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How to use our One to One Meeting Templates to guide your regular employee catch-ups

It is increasingly accepted that regular feedback sessions yield positive results for employees, managers and the company as a whole. The Corporate Executive Board (CEB) and Deloitte have both found frequent feedback given in the form of regular employee check-ins has a significant impact on both employee engagement and performance.

So for any performance management system to be truly effective, it needs to incorporate regular one-to-ones. This is especially important given that a 2015 public survey found 58% of executives believe their performance management processes don’t drive productivity. With this in mind, we have created a best-practice one-to-one meeting template that can be utilised alongside relevant performance management software to guide employee check-ins and ensure they are as effective as possible.

Below is our top advice regarding one-to-one feedback, how to get the most out of a check-in session and how to best use our FREE 121 template.

How often should you hold regular catch-ups?

Evidence suggests feedback is more effective when it is given regularly — but how frequently do these meetings need to be? Forbes is in favour of one-to-ones that are either weekly or fortnightly. Similarly, Deloitte also recommends a once-a-week approach to feedback. Another source suggests a fortnightly catch-up, noting that these sessions can be strongly linked to improved performance.

Engaging in frequent one-to-ones with your entire workforce might sound intimidating and time-consuming at first, but they can actually prove to be a serious time saver. The feedback sessions might only last five to ten minutes, which is very little time at all when compared to the lengthy annual review sessions that are falling out of favour due to their inefficient nature. When it comes to tracking your feedback sessions, remember to make use of your performance management software package. Keep your scheduled one-to-one meetings whenever possible; if a meeting needs to be postponed for an important reason, reschedule it to take place as soon as possible.

Who should arrange and run the one-on-one meeting?

One-to-ones are far more likely to occur when they are initiated by the employee. This is an approach utilised by Deloitte and with good reason. It forces the employee to put thought and consideration into their own performance and puts them in the driving seat, which is a great motivator.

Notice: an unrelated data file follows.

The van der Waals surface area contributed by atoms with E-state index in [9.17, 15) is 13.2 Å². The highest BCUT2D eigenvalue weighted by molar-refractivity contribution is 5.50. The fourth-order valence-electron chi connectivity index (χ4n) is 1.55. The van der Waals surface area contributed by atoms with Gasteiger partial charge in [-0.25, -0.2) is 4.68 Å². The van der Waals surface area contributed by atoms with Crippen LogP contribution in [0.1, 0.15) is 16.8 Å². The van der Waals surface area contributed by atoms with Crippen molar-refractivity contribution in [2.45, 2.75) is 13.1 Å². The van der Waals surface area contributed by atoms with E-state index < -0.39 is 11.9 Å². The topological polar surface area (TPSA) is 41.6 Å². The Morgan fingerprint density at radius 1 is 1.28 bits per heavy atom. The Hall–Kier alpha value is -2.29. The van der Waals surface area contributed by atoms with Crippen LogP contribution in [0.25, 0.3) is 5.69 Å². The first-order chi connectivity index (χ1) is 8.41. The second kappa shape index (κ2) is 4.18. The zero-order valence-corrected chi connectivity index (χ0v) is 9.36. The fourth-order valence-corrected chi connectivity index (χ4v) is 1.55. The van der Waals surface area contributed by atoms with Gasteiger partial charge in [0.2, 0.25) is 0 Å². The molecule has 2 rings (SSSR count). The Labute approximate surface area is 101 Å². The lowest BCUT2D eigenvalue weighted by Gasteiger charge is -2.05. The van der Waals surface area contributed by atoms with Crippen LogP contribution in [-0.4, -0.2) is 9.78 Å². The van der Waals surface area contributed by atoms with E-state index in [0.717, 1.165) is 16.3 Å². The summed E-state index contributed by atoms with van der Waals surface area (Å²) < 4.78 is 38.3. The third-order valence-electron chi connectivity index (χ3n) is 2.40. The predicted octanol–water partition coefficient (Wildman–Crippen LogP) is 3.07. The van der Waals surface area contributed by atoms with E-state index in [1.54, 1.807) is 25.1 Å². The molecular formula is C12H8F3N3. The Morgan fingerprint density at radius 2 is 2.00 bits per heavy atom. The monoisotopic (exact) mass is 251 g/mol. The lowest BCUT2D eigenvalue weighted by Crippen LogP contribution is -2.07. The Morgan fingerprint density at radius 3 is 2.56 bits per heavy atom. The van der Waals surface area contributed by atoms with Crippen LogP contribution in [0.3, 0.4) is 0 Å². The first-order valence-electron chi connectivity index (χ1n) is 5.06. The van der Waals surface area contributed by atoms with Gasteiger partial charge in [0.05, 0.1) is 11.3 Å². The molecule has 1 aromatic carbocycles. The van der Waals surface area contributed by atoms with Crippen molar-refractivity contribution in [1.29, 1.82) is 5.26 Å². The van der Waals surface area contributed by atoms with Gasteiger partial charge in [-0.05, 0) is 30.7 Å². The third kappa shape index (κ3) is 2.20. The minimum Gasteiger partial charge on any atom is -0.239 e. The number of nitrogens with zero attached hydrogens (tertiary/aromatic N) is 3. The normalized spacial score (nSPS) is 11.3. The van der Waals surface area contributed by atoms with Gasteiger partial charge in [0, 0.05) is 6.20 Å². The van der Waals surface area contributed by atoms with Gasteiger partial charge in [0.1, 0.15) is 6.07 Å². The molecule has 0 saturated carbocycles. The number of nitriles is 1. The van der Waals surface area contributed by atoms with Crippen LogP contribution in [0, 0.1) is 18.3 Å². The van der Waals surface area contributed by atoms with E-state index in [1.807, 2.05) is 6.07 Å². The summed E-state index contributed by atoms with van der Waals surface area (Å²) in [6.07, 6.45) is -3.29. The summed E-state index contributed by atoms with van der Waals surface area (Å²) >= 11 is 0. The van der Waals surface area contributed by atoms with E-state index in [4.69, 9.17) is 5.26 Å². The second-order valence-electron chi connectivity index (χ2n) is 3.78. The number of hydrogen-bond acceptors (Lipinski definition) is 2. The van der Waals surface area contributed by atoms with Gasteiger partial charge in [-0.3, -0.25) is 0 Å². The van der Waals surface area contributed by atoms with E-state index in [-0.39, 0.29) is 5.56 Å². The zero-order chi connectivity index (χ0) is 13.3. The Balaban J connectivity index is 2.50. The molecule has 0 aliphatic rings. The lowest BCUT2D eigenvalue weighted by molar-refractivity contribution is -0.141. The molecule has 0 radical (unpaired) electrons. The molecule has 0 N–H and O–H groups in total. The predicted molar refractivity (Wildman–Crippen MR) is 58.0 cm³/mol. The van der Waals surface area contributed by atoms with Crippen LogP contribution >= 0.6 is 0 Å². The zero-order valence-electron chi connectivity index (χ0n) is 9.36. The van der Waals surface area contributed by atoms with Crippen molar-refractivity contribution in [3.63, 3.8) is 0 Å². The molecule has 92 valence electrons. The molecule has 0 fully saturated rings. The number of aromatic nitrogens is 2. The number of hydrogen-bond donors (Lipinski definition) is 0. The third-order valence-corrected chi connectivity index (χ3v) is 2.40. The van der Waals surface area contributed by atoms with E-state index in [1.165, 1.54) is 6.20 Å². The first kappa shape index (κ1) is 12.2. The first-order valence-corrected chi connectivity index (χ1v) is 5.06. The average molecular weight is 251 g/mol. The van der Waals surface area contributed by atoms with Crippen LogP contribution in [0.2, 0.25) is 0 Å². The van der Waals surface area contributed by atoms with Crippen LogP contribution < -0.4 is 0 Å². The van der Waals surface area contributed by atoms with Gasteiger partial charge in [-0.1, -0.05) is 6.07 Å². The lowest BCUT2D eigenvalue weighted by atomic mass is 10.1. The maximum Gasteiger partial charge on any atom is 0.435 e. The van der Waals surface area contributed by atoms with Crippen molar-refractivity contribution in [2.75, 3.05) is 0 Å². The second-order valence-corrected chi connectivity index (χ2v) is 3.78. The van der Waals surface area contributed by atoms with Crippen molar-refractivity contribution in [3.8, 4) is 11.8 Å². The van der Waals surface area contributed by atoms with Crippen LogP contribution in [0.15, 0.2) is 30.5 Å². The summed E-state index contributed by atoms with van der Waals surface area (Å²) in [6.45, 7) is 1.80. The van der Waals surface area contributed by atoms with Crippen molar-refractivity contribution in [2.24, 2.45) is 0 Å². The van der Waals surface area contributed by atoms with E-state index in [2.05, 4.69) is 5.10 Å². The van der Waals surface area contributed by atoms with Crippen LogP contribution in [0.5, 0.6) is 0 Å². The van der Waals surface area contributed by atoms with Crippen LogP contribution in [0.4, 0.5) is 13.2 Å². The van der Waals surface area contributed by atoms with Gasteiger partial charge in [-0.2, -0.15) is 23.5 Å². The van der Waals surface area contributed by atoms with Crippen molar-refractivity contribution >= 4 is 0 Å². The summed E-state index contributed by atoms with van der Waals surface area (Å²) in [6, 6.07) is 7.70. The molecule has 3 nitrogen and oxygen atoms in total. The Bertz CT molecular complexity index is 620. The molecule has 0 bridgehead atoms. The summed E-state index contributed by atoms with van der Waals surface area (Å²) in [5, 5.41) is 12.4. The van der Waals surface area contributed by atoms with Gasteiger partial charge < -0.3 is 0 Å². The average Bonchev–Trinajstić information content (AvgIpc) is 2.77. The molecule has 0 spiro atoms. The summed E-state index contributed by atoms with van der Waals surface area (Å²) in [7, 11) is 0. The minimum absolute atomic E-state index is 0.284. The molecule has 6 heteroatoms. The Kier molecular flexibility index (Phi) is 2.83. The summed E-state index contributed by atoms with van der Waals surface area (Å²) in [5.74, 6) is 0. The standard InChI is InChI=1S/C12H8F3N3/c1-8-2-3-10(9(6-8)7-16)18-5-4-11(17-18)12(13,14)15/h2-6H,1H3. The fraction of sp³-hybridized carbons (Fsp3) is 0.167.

Allow the employee to run the meeting to a certain extent. They should read the prompt questions listed on the one-to-one meeting template and prepare points for discussion in advance of the meeting. In this way, the employee is doing the majority of the talking. The manager should be actively listening and answering questions when needed. This will give the manager in question a great overall image of how the employee is performing in their role and give an indication as to their confidence level.

It should be noted that some meetings will be fairly quick. Not all prompt questions need to be discussed in each and every meeting. Only discuss issues and topics relevant to that point in time.

Cover actions from your last check-in

Make sure you review action points from your previous one-to-one. Were all the previously agreed upon actions completed? If so, recognise the employee for their efforts. If not, establish the reasons behind why the actions were not completed. Discuss any issues that might be impeding progress. Talk about whether the aims outlined in the last session were as achievable as they first appeared. Agree what can be done to ensure the goals are met as soon as possible and ask if you, as the manager, can do anything to help the process.

Analyse employee strengths

This is the best possible time to discuss an employee’s existing strengths, how the employee’s strengths can be leveraged and what weaknesses they believe they can work on. You might find your employee has certain strengths that can really stand to benefit the company, or the employee might express a desire to develop a certain skillset that would benefit everyone.

Cover individual and team priorities

The one-to-one meeting template will prompt employees to discuss individual and team priorities. Cover the priorities for the next few weeks and, if organisational priorities have changed recently, use this time to adapt accordingly.

Don’t forget to cover any pressing issues and concerns

An integral part of regular one-to-ones is the discussion of concerns that either party may have. Does the employee have any current issues that are impeding his or her progress? Address any and all potential options for resolving the problem at hand, as well as any immediate actions that can be undertaken.

Capture action points to be completed before the next meeting

Finally, use the one-to-one meeting template to record agreed action points that should be followed up as soon as possible after the meeting. Both the employee and the manager may have actions arising from the meeting. Agree on a specific date for when each action should be completed – this will help to ensure that the actions are done a timely manner and not left ongoing.

If you find our free one-to-one meeting template helpful, did you know you can boost your employees’ performance even further with our Clear Review performance management software? To find out how, book a personal demo right now via our online booking system.